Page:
I may not like talking about the exact medical issues - but agreeing to go to an all mac n cheese place isn't really part of my personality.

                1. re: cresyd

                  I think you may be making too big of a deal about that though. So one person doesn't like wine? Then they can decline politely and say they'll join in the next outing or they can join you because they still want to experience the social aspects of the outing and are willing to take a chance that maybe there is one wine out there they will find that they may like even though they haven't found one to date. Their happiness and inclusion into the group and what information they decide is a big enough deal for them to share with you/the group is their choice and responsibility, not yours. Now, once you know information and have learned it in a comfortable, organic manner that they shared with you on their own terms, it would be polite to take their limitations into consideration - or at least not overtly violate them. Likewise with the kosher individual - it's not necessary for you to grill people about their choices so that you are always inclusive of them. If you invite them to a restaurant, not knowing they are kosher, then all they have to say is "You know, I keep kosher. I would really like to spend time with you though, so how would you feel about X restaurant instead or Y option that doesn't involve food?"

                  Either that, or if these are people you don't know well enough to know what they like and their food preferences really are that important to you, then maybe you shouldn't organize events around food until you know them better? Go to an art gallery instead of a wine tasting and then as a group if you all decide you're hungry and want to go somewhere you can all discuss your preferences in an organic manner. Instead of a restaurant, go to the zoo or a movie or a coffee shop or go to a driving range and hit a few golf balls, etc.

                  I am gluten-free (not celiac, but through an elimination diet discovered that a chronic medical condition DRASTICALLY improved once I eliminated gluten in my diet). I recently ran into someone that I know very casually around lunch time and we decided to get lunch together. Turns out they are a very picky eater. It was a 90 second conversation.

                  Them: I was planning to go to X restaurant.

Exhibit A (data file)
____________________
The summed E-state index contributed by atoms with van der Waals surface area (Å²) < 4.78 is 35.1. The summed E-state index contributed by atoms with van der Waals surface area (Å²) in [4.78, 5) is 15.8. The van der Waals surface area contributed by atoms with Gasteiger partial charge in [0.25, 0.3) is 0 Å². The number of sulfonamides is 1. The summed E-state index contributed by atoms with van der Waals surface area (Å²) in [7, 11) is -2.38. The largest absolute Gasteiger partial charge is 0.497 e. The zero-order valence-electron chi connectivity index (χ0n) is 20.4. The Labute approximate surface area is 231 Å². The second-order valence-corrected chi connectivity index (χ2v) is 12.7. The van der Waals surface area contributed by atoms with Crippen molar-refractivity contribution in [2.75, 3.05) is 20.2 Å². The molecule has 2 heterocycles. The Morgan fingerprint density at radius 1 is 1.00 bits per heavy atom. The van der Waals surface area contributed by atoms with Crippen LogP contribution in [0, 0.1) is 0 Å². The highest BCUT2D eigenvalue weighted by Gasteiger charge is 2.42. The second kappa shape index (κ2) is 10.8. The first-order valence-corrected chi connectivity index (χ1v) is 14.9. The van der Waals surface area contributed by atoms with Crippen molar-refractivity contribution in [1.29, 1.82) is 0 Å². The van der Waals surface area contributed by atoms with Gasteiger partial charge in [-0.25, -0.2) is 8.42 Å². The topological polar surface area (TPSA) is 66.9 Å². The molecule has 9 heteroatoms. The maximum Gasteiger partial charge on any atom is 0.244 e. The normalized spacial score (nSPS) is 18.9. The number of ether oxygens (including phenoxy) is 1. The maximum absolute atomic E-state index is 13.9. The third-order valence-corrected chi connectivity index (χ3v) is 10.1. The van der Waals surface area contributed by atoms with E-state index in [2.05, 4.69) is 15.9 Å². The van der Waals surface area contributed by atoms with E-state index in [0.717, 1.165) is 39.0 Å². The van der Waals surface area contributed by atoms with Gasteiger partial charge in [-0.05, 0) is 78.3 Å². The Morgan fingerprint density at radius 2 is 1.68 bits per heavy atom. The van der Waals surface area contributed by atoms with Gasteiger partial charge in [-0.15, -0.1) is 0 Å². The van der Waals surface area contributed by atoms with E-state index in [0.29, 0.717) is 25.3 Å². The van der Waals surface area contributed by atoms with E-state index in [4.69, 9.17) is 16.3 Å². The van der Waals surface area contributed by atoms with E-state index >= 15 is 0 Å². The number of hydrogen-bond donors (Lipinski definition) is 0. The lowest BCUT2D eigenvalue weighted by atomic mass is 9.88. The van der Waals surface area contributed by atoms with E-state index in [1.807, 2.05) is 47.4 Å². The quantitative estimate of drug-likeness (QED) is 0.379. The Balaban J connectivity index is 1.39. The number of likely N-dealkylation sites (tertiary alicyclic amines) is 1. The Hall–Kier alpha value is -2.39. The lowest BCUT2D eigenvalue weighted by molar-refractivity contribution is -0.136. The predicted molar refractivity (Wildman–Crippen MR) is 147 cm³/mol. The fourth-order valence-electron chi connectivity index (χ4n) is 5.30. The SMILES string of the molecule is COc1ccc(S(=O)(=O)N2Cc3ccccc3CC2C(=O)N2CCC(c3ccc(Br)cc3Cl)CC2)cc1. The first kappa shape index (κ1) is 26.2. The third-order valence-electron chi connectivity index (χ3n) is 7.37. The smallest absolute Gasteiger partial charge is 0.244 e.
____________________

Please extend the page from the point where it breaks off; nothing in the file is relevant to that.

Me: What are the options like there?
                  Them: Well, I get the same sandwich every time because I'm kind of a picky eater, so I'm not sure what else they have.
                  Me: Oh, well, as long as there is a salad on the menu, I'm good. Let's check it out.
                  *We go, order, get our food*
                  Them: I'm glad you found something to eat. You don't do sandwiches?
                  Me: No, I'm gluten-free. You don't do salads?
                  Them: No, I've always been a picky eater.

                  And that was that. We've had lunch numerous times since then. We still don't know all of the food rules of the other person, but that will come in time as it comes up. At one point during another lunch we did have another 90 second conversation about what "gluten-free" meant and I gave a short explanation that I'm not celiac, but discovered that it really helped with a medical condition - and I only offered that up because they weren't really sure what gluten-free really meant and wanted to know more.

              2. For eating out at restaurants with very limited options i have had a 98% success rate with calling ahead to the restaurant, explaining my dietary needs, and requesting that they add a notation to my resevation. After i (we) arrive i tell the server i called previous and spoke to (whatever their name was) about a special meal request, they confirm that i need a whatever-free meal and i get an awesome surprise from the kitchen.

                Don't feel like you have to explain anything to anyone about your medical situation. "Right now i cannot have dairy or gluten in my diet" is sufficient. Any further probing by nosy people can be answered with "its for medical reasons i would rather not elaborate on"

                Or you could say you're a lactose intolerant gluten free flexitarian. (LOL!)